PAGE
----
Generational Change in Your Company?

KCMN April Meeting Summary 

KCMN’s April meeting featured two sets of speakers who shared their company best practices for managing the generational transition as boomers are reaching retirement age.  As part of the registration process, attendees could respond to an optional survey indicating their breakdown of employees between Millennials, Gen Xers, and Boomers.  Company responses varied, but net result of the 20 company response was that 25% of their workforce is comprised of Boomers (born in 1946-1963). Six companies have over a third of their workforce from the Boomer generation.

Reduced Hours For Employees Transitioning to Retirement

As a way to provide an opportunity for Boomers approaching retirement to transition to retirement, rather than abruptly leave and take their experience, tribal knowledge and skills, Scott Nord, Vice President, Chief Financial Officer at UltraSource, LLC, and Chris Vering, President, CFO, COO of Knit-Rite, Inc. shared their companies’ experiences with their retirement transition plans.  Both programs share many of the same elements:

-        the programs are voluntary, include a reduced hours schedule, provide benefits despite reduction in hours, and are intended to be for a mutually agreeable finite period.

-        In both cases, management has to approve individuals on a case by case basis depending on business need.

The advantage is that the transitioning employee can mentor and set the stage for their eventual replacement, and can help with personnel planning vs a 2 week notice on the way out the door.

UltraSource has had several employees choose this option, and has been successful with some minor revisions along the way. Knit-Rite just initiated their program in January, and has limited communication of this to those positions where a transition/knowledge transfer is an important consideration.  Chris also noted that their hiring guidelines are being revisited in regards to how they evaluate those with past criminal records as potential employees.  This change was driven by the lack of candidates, and includes a guidance document on the nature of the offense, kind of position, and time since the offense occurred. Chris noted that those given a second chance have been some of their most dedicated and loyal employees.

Developing a Multi-Generational Culture

The second half of the meeting was comprised of a panel of manufacturing company employees, led by Kirk Young of Job Match Assessment, who discussed how their companies are managing the transitions in their companies as the workforce becomes more Gen-X and Millennial. Brian Pittel, Engineering Manager at Continental Disc, noted that his company’s product line is very mission critical to their customers – product failure can result in injury or death. Therefore, processes and knowledge in the hands of experienced employees was needed to be captured before these people retired.  Brian has looked to strategies such as asking them to write things down/author new processes, and the use of video to visually capture key processes and concepts.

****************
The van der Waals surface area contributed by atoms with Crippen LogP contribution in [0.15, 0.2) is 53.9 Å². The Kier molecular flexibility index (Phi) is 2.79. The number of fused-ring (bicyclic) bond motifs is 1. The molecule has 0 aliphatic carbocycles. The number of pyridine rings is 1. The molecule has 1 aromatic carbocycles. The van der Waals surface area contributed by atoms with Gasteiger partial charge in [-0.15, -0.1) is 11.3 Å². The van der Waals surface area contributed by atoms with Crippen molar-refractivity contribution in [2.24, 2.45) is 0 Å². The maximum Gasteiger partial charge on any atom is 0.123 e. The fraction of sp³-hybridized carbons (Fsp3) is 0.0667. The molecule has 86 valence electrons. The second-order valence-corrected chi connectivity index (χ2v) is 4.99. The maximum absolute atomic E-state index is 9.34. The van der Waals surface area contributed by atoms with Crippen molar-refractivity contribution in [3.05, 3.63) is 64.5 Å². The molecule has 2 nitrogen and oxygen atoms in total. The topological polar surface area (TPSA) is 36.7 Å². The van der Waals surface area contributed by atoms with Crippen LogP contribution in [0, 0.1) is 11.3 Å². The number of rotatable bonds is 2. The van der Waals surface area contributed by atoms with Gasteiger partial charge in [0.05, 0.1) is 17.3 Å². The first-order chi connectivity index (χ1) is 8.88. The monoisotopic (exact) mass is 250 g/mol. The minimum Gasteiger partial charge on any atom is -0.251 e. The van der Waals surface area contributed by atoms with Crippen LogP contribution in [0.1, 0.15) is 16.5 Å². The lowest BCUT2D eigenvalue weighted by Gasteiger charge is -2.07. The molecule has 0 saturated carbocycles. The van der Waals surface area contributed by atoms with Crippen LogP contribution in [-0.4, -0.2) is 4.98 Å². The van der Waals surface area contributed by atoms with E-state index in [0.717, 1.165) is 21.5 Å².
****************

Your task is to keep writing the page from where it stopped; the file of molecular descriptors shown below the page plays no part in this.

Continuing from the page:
Chris Coad, Production Manager at Dimensional Innovations, stressed that their use of temp to hire drove home the need to develop more standardization of processes, despite their company actually being very Millennial-heavy. The company seeks to hire for cultural fit almost more than skills, since skills can be taught, while work ethic and cultural fit cannot. However, the process of teaching those skills must accurately reflect the demands of the product and customers, so continues to be a work in process to create accurate processes.  Kirk noted that the training methods are evolving – and that the era of creating a binder that employees will read is no longer the best methodology.  Holland Nameplate is also working hard to standardize everything to help improve training, and allow them to focus on cultural fit, hiring nice, smart, driven people who can then learn the specific job skills when they come on board.

Considerable discussion centered on the importance of culture.  Kyle Hooten, Quality Manager at Holland Nameplate noted that he came to the company for the job, but has stayed due to the culture.  All of the panelists are Millennials, who agreed on some common points that are critical for maintaining a loyal and dedicated Millennial workforce:

-        Communication:  Chris Coad noted that DI attempts to ‘over communicate’ as much as possible. Kirk noted that traditionally, Boomers subscribe to the ‘knowledge is power’ philosophy, but this creates animosity in the Millennial generation. All noted that sharing information promotes trust.

-        Focus on Culture and Teamwork: Brad Farmer, Accountant/Estimator at Holland Nameplate stressed that with a strong culture, those employees who do not work hard and contribute will weed themselves out.  DI has a keg on site, and employees can participate in ‘drink and learn’ sessions to improve their skills and build camaraderie across departments. Holland offers Beer Thursdays and company lunches once a month to share information, and build teamwork amongst the employees.

-        Flexibility:  While processes and procedures are important, there also needs to be avenues where new ideas, suggestions, or technology can play a role in improvement.  Providing more flexible work schedules when possible is a growing expectation, especially in the Millennial generation.

-        Respect: Companies have to walk a fine line between respecting the contributions of the older workers, many of which contributed to the current/historical success of the company, with the reality that the business environment and technology is changing very rapidly. The key to managing changes is to focus on showing all employees how changes can be improvements, and can make their jobs easier and/or the company more successful.